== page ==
It turns out St. Louis has a Museum of Transportation. I saw that and thought, "Ooh. Cool. Infrastructure. I like infrastructure."
Does that surprise anyone?
I thought it would be focused on shipping an aircraft. It actually focused on railroads and cars. That actually made more sense, since St. Louis isn't known as a Mecca for large ocean going container ships. I suppose that's my Seattle-centric attitude influencing my expectations.
Most of the museum is outdoors, and it was lightly raining. That kept most of the tourists away and meant I had those monstrous collections of steel to myself.
The scale of the locomotives is amazing. I don't even want to think about how they got these monsters to the museum.
This locomotive began service in 1876 and continued hauling cars until (presumably) 1951. In Seattle, I don't often see equipment that's 130 years old, let alone large mechanical equipment.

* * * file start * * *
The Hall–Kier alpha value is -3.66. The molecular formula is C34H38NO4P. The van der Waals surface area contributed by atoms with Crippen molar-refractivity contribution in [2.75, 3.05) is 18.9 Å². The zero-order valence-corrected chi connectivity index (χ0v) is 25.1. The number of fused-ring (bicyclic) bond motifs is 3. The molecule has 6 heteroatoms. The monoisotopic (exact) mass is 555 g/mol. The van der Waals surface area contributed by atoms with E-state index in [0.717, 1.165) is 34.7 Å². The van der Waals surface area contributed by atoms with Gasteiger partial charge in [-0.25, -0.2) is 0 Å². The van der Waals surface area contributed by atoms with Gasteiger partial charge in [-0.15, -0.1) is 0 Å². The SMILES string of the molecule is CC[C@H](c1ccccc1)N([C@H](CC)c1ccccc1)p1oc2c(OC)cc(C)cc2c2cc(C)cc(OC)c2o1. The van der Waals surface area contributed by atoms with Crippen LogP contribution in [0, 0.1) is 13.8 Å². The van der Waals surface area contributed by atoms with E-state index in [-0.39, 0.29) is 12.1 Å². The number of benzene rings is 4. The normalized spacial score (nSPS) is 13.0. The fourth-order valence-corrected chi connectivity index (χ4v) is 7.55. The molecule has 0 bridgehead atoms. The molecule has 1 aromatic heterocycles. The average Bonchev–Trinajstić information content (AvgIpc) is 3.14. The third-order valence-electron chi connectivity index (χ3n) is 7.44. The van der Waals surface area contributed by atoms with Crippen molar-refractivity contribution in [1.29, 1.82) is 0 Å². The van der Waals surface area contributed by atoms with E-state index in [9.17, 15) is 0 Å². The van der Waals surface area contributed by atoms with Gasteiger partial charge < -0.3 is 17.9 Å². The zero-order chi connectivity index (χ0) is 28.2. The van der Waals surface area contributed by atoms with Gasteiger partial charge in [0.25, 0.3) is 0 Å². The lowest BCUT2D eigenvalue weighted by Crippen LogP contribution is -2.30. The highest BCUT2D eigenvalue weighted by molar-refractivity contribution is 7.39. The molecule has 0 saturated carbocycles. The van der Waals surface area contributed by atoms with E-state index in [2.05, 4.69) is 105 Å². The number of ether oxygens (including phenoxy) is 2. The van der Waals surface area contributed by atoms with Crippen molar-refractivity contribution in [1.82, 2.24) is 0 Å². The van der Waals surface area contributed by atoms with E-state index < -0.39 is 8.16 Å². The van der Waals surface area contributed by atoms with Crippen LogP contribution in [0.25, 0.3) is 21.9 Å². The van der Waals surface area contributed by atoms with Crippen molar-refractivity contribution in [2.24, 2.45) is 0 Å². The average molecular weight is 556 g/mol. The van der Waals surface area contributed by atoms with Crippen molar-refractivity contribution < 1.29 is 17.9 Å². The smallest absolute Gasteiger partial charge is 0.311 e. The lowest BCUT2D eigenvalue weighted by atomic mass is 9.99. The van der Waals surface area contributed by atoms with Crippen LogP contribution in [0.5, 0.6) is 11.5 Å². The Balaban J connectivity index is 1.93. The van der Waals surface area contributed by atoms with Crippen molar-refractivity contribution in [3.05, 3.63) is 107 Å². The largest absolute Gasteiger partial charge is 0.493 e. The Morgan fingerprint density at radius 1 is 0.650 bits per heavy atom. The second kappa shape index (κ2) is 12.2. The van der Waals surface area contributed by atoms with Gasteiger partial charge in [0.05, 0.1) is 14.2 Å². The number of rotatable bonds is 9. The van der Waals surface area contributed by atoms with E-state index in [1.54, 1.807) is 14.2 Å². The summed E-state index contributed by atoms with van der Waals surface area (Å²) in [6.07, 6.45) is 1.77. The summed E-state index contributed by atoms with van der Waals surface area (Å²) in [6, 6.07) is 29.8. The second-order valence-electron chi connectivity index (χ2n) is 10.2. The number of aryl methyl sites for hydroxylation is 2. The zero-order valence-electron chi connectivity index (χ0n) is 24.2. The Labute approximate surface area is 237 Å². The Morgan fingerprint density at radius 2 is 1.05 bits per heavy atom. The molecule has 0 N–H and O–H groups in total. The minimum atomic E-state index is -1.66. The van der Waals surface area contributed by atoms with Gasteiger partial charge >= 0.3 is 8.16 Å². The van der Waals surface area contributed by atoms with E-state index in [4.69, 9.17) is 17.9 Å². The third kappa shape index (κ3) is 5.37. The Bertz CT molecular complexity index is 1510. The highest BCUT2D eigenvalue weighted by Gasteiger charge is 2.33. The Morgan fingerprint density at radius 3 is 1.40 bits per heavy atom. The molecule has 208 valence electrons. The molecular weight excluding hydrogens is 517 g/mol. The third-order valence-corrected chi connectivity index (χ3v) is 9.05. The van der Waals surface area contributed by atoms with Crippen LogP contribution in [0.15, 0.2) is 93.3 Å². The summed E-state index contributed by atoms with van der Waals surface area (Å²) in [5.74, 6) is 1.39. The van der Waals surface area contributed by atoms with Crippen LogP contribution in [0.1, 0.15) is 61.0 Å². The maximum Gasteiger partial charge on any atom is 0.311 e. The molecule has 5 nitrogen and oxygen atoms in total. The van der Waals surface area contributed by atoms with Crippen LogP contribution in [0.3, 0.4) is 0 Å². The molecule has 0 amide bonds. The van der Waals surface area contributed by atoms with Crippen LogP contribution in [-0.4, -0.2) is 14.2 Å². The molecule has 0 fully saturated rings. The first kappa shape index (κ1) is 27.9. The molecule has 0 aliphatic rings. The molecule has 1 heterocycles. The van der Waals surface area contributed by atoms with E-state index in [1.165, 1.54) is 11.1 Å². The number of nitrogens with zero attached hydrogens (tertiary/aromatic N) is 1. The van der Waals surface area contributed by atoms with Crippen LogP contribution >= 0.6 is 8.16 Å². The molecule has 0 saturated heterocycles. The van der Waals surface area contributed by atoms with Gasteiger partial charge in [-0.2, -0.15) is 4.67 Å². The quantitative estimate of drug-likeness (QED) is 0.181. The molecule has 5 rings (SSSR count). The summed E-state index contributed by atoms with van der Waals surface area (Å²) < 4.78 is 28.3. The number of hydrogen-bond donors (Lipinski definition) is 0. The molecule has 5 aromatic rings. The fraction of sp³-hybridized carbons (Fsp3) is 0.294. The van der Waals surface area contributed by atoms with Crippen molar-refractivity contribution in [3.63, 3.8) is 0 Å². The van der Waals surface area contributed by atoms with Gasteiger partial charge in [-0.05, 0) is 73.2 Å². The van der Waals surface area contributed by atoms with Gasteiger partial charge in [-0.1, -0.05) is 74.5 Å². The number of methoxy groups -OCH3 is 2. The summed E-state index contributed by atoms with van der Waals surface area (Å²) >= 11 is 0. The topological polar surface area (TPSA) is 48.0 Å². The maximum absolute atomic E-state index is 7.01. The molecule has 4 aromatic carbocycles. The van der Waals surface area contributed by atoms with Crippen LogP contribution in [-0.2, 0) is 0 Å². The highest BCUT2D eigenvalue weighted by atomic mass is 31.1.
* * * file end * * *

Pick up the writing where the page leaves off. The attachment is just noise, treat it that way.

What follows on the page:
This is the most unusual train I saw.
The coolest trains I saw were the snow plows.
This one is a more traditional wedge plow. It's pushed by another locomotive. Or several. It forces the snow off the tracks and to the side so freight can get through.
And here's a more modern snow plow.
They have small car museum as well. They tell the story of the rise of the Motel, including the Coral Court Motel.
And what car museum would be complete without a classic Model T?
If you like trains and appreciate cars, the Museum of Transportation in St. Louis is worth several hours. Visit early in the day, when it's rainy, and you'll have the place to yourself.